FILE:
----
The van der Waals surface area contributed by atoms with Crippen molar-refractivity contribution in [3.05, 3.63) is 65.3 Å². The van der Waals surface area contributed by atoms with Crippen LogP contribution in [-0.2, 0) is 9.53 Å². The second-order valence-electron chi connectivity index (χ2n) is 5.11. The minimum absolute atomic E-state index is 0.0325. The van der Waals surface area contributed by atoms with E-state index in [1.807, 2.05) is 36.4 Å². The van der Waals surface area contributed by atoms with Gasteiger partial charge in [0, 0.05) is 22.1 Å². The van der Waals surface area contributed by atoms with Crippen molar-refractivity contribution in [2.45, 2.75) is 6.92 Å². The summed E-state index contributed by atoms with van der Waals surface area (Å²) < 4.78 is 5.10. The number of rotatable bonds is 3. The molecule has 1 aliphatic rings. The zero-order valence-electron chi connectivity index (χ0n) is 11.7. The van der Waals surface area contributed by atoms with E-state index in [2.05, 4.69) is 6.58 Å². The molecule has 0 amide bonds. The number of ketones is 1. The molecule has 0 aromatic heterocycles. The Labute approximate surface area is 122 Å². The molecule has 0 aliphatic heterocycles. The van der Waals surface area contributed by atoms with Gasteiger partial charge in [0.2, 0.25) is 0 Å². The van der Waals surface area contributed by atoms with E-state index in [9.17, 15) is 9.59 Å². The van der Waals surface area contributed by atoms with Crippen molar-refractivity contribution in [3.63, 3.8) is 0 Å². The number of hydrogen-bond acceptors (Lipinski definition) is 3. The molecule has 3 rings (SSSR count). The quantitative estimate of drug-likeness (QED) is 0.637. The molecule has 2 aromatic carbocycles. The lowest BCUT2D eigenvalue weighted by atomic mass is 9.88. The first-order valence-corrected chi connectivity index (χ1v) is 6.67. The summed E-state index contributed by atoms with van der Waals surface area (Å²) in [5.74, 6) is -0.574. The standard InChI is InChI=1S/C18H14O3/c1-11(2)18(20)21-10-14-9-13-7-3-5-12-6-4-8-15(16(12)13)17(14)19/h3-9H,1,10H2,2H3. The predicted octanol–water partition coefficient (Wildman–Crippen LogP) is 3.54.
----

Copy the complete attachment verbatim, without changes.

The van der Waals surface area contributed by atoms with Crippen molar-refractivity contribution in [3.05, 3.63) is 65.3 Å². The van der Waals surface area contributed by atoms with Crippen LogP contribution in [-0.2, 0) is 9.53 Å². The second-order valence-electron chi connectivity index (χ2n) is 5.11. The minimum absolute atomic E-state index is 0.0325. The van der Waals surface area contributed by atoms with E-state index in [1.807, 2.05) is 36.4 Å². The van der Waals surface area contributed by atoms with Gasteiger partial charge in [0, 0.05) is 22.1 Å². The van der Waals surface area contributed by atoms with Crippen molar-refractivity contribution in [2.45, 2.75) is 6.92 Å². The summed E-state index contributed by atoms with van der Waals surface area (Å²) < 4.78 is 5.10. The number of rotatable bonds is 3. The molecule has 1 aliphatic rings. The zero-order valence-electron chi connectivity index (χ0n) is 11.7. The van der Waals surface area contributed by atoms with E-state index in [2.05, 4.69) is 6.58 Å². The molecule has 0 amide bonds. The number of ketones is 1. The molecule has 0 aromatic heterocycles. The Labute approximate surface area is 122 Å². The molecule has 0 aliphatic heterocycles. The van der Waals surface area contributed by atoms with Gasteiger partial charge in [0.2, 0.25) is 0 Å². The van der Waals surface area contributed by atoms with E-state index in [9.17, 15) is 9.59 Å². The van der Waals surface area contributed by atoms with Crippen molar-refractivity contribution in [3.63, 3.8) is 0 Å². The number of hydrogen-bond acceptors (Lipinski definition) is 3. The molecule has 3 rings (SSSR count). The quantitative estimate of drug-likeness (QED) is 0.637. The molecule has 2 aromatic carbocycles. The lowest BCUT2D eigenvalue weighted by atomic mass is 9.88. The first-order valence-corrected chi connectivity index (χ1v) is 6.67. The summed E-state index contributed by atoms with van der Waals surface area (Å²) in [5.74, 6) is -0.574. The standard InChI is InChI=1S/C18H14O3/c1-11(2)18(20)21-10-14-9-13-7-3-5-12-6-4-8-15(16(12)13)17(14)19/h3-9H,1,10H2,2H3. The predicted octanol–water partition coefficient (Wildman–Crippen LogP) is 3.54.